• Title, Summary, Keyword: Parental Genomic Components

Search Result 1, Processing Time 0.019 seconds

A double-labeling marker-based method for estimating inbreeding and parental genomic components in a population under conservation

  • Li, Wenting;Zhang, Mengmeng;Wang, Kejun;Lu, Yunfeng;Tang, Hui;Wu, Keliang
    • Asian-Australasian Journal of Animal Sciences
    • /
    • v.33 no.1
    • /
    • pp.12-23
    • /
    • 2020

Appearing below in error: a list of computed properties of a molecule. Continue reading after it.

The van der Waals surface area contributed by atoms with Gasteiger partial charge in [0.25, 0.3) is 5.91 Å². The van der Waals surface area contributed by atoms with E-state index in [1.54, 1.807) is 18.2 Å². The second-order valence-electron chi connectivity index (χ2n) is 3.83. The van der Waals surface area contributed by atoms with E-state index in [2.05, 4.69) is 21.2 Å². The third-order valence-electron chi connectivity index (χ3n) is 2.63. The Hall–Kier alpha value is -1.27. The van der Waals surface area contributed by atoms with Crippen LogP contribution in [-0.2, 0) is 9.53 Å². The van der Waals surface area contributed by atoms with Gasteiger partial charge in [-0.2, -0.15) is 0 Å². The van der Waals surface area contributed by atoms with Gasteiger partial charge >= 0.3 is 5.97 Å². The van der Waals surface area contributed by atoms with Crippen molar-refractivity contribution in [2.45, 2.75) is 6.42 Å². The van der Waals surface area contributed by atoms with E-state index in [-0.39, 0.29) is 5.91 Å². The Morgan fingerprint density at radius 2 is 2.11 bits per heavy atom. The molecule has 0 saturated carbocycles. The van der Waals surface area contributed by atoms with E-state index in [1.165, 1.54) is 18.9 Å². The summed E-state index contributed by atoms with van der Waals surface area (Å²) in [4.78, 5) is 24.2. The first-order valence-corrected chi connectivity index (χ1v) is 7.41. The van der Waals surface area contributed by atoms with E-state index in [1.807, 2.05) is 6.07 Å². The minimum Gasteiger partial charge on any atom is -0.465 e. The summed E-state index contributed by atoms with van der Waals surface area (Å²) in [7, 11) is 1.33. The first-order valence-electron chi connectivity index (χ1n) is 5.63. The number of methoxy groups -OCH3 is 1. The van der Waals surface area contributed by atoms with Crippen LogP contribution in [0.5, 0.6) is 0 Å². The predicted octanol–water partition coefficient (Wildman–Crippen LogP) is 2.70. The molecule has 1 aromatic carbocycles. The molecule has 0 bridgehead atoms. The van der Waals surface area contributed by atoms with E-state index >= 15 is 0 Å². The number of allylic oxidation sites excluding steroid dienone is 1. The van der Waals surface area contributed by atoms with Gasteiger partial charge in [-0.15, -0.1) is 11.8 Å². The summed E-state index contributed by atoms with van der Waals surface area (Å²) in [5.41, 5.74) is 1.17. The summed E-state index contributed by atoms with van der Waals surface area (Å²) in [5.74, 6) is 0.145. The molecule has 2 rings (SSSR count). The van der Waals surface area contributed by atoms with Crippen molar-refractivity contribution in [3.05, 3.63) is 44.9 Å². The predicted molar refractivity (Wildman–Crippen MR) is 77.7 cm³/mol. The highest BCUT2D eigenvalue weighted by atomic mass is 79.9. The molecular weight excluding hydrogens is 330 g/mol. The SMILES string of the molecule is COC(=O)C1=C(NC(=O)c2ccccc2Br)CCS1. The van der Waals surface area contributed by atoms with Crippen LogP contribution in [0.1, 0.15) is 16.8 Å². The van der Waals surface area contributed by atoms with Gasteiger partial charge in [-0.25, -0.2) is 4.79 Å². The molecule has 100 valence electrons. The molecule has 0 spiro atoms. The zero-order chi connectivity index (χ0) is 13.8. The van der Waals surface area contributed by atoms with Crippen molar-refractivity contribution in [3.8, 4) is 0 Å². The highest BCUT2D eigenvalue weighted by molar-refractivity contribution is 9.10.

• Objective: The objective of a conservation program is to maintain maximum genetic diversity and preserve the viability of a breed. However, the efficiency of a program is influenced by the ability to accurately measure and predict genetic diversity. Methods: To examine this question, we conducted a simulation in which common measures (i.e. heterozygosity) and novel measures (identity-by-descent probabilities and parental genomic components) were used to estimate genetic diversity within a conserved population using double-labeled single nucleotide polymorphism markers. Results: The results showed that the accuracy and sensitivity of identity-by-state probabilities and heterozygosity were close to identity by descent (IBD) probabilities, which reflect the true genetic diversity. Expected heterozygosity most closely aligned with IBD. All common measures suggested that practices used in the current Chinese pig conservation program result in a ~5% loss in genetic diversity every 10 generations. Parental genomic components were also analyzed to monitor real-time changes in genomic components for each male and female ancestor. The analysis showed that ~7.5% of male families and ~30% of female families were lost every 5 generations. After 50 generations of simulated conservation, 4 male families lost ~50% of their initial genomic components, and the genomic components for 24.8% of the female families were lost entirely. Conclusion: In summary, compared with the true genetic diversity value obtained using double-labeled markers, expected heterozygosity appears to be the optimal indicator. Parental genomic components analysis provides a more detailed picture of genetic diversity and can be used to guide conservation management practices.